Wrestling Coach Michael Jernigan Wins Omaha Metro Coach of the Year Award


Coach Jernigan led Westside’s team to an eighth-place finish at the NSAA State Tournament.

This past month, Jernigan was awarded the 2021 Omaha Metro Wrestling Coach of the Year. 

Head wrestling coach Mike Jernigan has been coaching at Westside for nearly 23 years. Jernigan himself had a strong high school wrestling career and returned after college, working under coach Lou Miloni and Jim Fey in 1998. Since then, he has been building up the program, resulting in the highest state placement this year since 2001. 

“My favorite thing about the Westside wrestling community is the support that we get from all of the different generations of past wrestlers, families of the program, and coaches.  There are so many people that are aware of our program and culture and it is great when they reach out to support the program or just say hi,” Jernigan said. “Our wrestling community is very strong. Not just at Westside, but across the metro, state, and the world.”

The 2021 wrestling season was the best Westside has seen in the past 20 years. Jernigan said that the players and coaches continued to build a culture that was needed to be successful. 

“The athletes are doing the right things in and out of season to make themselves better in the sport of wrestling.  Finishing 8th in the state is the best team result since 2001,” Jernigan said. “The kids were very proud of their end result and they are setting goals to be better next year when we only lose Cade Haberman to graduation.” 

The wrestling team has a big spot to fill as Haberman finished his senior season with a 3rd place finish and 31-1 record. Haberman has been on varsity all four years and to say the least had a very successful high school career under coach Jernigan. He said that Jernigan is very deserving of this award and has worked extremely hard. 

“He put so much time and effort into the program. Hard work and dedication. For him to kind of build this program up and to get to the place where it is to be placing in the top ten and next year to have a pretty good chance to place in the top five,” Haberman said. “You won’t find another staff in the state that cares more about not only you as a wrestler but you as a person.”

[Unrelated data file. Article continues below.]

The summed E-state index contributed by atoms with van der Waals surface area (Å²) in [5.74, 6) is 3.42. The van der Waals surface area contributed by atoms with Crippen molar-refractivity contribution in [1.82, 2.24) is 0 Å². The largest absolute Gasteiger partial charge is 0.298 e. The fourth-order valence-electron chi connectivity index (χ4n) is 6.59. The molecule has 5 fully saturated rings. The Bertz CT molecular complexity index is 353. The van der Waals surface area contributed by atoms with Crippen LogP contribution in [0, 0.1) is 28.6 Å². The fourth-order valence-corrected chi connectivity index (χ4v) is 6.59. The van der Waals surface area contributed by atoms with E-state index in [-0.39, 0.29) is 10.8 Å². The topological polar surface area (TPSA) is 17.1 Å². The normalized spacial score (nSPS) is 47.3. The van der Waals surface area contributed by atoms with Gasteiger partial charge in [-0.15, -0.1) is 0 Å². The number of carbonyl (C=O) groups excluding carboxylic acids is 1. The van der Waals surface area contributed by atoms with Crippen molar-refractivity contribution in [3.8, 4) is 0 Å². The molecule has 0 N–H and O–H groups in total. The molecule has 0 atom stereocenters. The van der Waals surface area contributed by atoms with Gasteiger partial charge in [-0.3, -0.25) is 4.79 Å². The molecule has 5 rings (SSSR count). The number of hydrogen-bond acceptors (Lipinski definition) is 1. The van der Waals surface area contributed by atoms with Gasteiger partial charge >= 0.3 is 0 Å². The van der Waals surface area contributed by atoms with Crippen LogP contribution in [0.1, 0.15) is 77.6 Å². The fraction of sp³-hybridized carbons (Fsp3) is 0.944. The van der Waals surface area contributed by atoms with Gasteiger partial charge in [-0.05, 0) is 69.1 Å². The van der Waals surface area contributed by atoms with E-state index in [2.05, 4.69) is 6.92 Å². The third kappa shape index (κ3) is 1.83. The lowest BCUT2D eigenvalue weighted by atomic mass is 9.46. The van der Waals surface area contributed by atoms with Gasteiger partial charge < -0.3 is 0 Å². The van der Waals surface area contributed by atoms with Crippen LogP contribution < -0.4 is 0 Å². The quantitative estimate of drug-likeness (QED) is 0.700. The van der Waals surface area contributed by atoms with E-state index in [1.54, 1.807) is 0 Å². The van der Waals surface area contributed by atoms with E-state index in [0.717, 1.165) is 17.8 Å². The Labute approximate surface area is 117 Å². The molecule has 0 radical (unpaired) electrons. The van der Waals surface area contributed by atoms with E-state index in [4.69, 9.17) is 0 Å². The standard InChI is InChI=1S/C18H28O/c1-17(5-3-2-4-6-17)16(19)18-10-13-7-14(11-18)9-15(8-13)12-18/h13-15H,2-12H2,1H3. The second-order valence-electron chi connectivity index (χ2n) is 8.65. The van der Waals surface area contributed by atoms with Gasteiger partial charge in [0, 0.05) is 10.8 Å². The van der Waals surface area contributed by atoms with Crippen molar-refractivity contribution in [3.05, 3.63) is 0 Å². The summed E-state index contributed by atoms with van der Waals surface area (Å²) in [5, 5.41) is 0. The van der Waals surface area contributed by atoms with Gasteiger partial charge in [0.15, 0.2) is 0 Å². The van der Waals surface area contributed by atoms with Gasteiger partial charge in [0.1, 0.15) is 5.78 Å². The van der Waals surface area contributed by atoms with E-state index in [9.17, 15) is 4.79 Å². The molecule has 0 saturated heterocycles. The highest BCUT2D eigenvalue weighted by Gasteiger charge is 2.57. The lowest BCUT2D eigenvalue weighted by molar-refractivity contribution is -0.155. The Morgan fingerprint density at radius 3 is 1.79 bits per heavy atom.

Jernigan is not only the head coach of wrestling but the outside linebackers coach for football. Haberman says that on both the wrestling and football teams he has the title of a great hugger. 

“He’s a great people person. And the fact that he just loves his athletes and we’ll do just about anything for them,” Haberman said. “Even in football, he has a great relationship with everybody. He cares so much about us. It’s really us first, him second. It really sets him apart from all the other coaches in the building.”

Another thing that sets apart the wrestling team is the brotherhood. Haberman says that this caring culture has impacted how the team performs. 

“We love each other and I think it shows up on the mat. The whole ethic of the program is kind of a program of love. The coaches love us, we love them and we love each other. We would do just about anything for each other. It starts from the top with Jernigan and trickles its way down.”

Jernigan has clearly made an impact further than the performance of his athletes. However, he says that there is nothing that sets him apart from other coaches. He takes small parts from other great coaches before him and tries to create an “All-Star coach” in himself. 

“I have learned from Coach Froendt, Coach Krecklow, Coach Greco, and numerous others before me.  I took their best attributes as a coach and tried to put those into our program,” Jernigan said. “Some things have worked great and some have needed tweaking, the great thing, in the end, is that I know that they do work and I have to get my coaches and athletes on board for them to work in wrestling.”

He also said that winning the award is a great honor but he didn’t win it on his own. 

“My assistant coaches are the best in the business and are my best friends.  I would not be able to do half of the things we do for the kids if it were not for them,” Jernigan said. “I asked that the award not have my name on it but to have Westside High School instead due to all of the tremendous work my coaches are responsible for.  It feels great to get recognized for all of the hard work we put into coaching.”

Jernigan said that one piece of advice he would give to another coach is to have fun and enjoy the process.  

“It is what you make of it. Smile, laugh, and build relationships.”